Evading the adblockers

  • Gloo
  • Blogs
  • 7 March 2016
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It’s growing, it’s causing panic and it’s been given a contrived, buzzword name – Adblockalypse cometh.

Sick of ads? You’re not alone. Whether to accelerate page loading, avoid malware or simply get some respite, adblocker usage is increasing. Up 41% over the previous year1, in fact, and it’s this growth that’s causing grumbles of unrest in the media and ad industries.

The internet is founded upon advertising revenue. Even Google still relies on ads for 90% of its income2, so falling impressions affect everyone. Indeed, Marco Arment — creator of the Peace adblocker for iOS — pulled his application from the App Store, explaining “Ad blockers come with an important asterisk: while they do benefit a ton of people in major ways, they also hurt some, including many who don’t deserve the hit.3” But not all developers share that sentiment. UK mobile giant Three is taking the cull a step further with plans to roll out a network-level adblocker to 8.8 million customers4. It hasn’t yet decided whether to charge for the service, but it expects to launch some time this year, and block 95% of banner and pop-up ads in the process.

Some publishers are fighting back. Yahoo is trialling a system on its US service whereby users employing an adblocker are unable to access their emails unless they disable the application. Members of the adblocking community found a way round the so-called ‘new product experience’ in a matter of days, but the intent is clear. Other publishers are taking a less assertive tack — asking visitors to disable their adblocker and add the site to their whitelist, or offering an ad-free viewing experience for a subscription fee.

It’s for this reason that stemming the ad revenue stream is being billed as the end of free content and services, such as email. And the old adage ‘If you’re not paying for it, you’re the product’ certainly applies. With an impenetrable barrier between the product (you) and the customer (advertisers), how will publishers survive? Some are turning to paywalls, just as others did when print sales began to flag from the original shift to digital.

News UK, perhaps the most notable exponent of paywalls, brought an end to subscriptions for The Sun at the end of November having lost ground to competitors. Chief among these is the MailOnline, now the most read English language news service in the world, attracting 14 million visitors a day. But despite receiving this level of traffic it still operates at a loss — underlining the difficulty of making the digital ad model work.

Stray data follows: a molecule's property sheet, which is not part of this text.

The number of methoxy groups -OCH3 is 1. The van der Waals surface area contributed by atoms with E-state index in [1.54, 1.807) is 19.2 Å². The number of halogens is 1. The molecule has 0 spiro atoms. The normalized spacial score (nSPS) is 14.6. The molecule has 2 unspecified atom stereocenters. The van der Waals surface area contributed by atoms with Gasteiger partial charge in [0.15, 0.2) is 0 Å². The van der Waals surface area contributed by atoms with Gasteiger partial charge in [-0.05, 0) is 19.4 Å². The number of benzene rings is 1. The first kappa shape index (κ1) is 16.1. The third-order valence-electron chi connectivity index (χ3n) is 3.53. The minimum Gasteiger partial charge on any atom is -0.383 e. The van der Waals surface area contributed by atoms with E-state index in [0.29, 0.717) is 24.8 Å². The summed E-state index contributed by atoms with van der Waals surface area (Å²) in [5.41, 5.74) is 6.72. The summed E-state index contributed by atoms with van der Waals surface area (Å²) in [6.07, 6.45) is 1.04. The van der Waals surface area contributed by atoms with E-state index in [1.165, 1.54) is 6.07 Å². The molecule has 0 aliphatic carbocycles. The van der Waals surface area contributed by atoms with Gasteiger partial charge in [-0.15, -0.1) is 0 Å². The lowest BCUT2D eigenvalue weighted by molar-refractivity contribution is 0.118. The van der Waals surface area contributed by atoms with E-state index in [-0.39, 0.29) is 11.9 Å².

From a marketer’s perspective, if no-one is viewing your ads, then what’s the alternative? The spotlight has fallen on native advertising of late. But the same reasons that brought adblockers into existence also apply to native. People are evermore online savvy and increasingly weary of being pestered while going about their lives.

It’s important to remember that adblockers are not the cause of a change in the industry, they’re a symptom. It’s impossible to process the thousands of messages we see everyday, so we have instinctively become partially-sighted to advertisements. Now, people are putting on the blinkers themselves. The key for marketers is showing that they can add value, and thereby gain consent to take up users’ time.

To do that, brands must find better ways to tell their story. To explain why what they do is important. Now, it must be with something that is wanted by the customer. It should add value, not just try to sell. There’s no cure all, but good content is the cornerstone of this. It lets you inform your audience without alienating them. Share a tip, furnish some knowledge, entertain. If the viewer gets something out of the experience, it won’t be blocked. It will be read and it will be shared.

And it’s this added value aspect that probably makes whitelisting the happy middle ground between the two sides of the argument. It’s unrealistic to expect to consume content for free without ads and it’s unjustified to keep pestering people with poorly-targeted, obtrusive ads every minute of every day. If ads are only viewable on sites that provide the best and most relevant content, the standard of what’s published will increase. And if those ads themselves go through a similar user-review process to weed out the rubbish, inappropriate and misleading, the standard of ads will go up too.

Ablocking is part of a much wider debate on how we pay for the content we consume on the internet. We’ve all got used to being able to access whatever we like for free. But that’s not really sustainable. Different models will emerge. Although it was blocked in India on net neutrality grounds, Facebook’s Free Basics service that provides free internet access, but only to selected sites, is a prime example. We can’t have it all for nothing.

1 “The 2015 Adblocking Report”, PageFair, August 10, 2015.
2 “Google rallies as profit beats forecasts on ad revenue growth”, Anya George Tharakan & Yasmeen Abutaleb, Reuters, July 16, 2015.
3 “Peace, The Top Selling Ad Blocker From Instapaper Founder, Removed From App Store”, Sarah Perez, Techcrunch, September 18, 2015.
4 “Three criticised over plans for network-wide ad-blockers”, Zoe Kleinman, BBC News, February 19, 2016.



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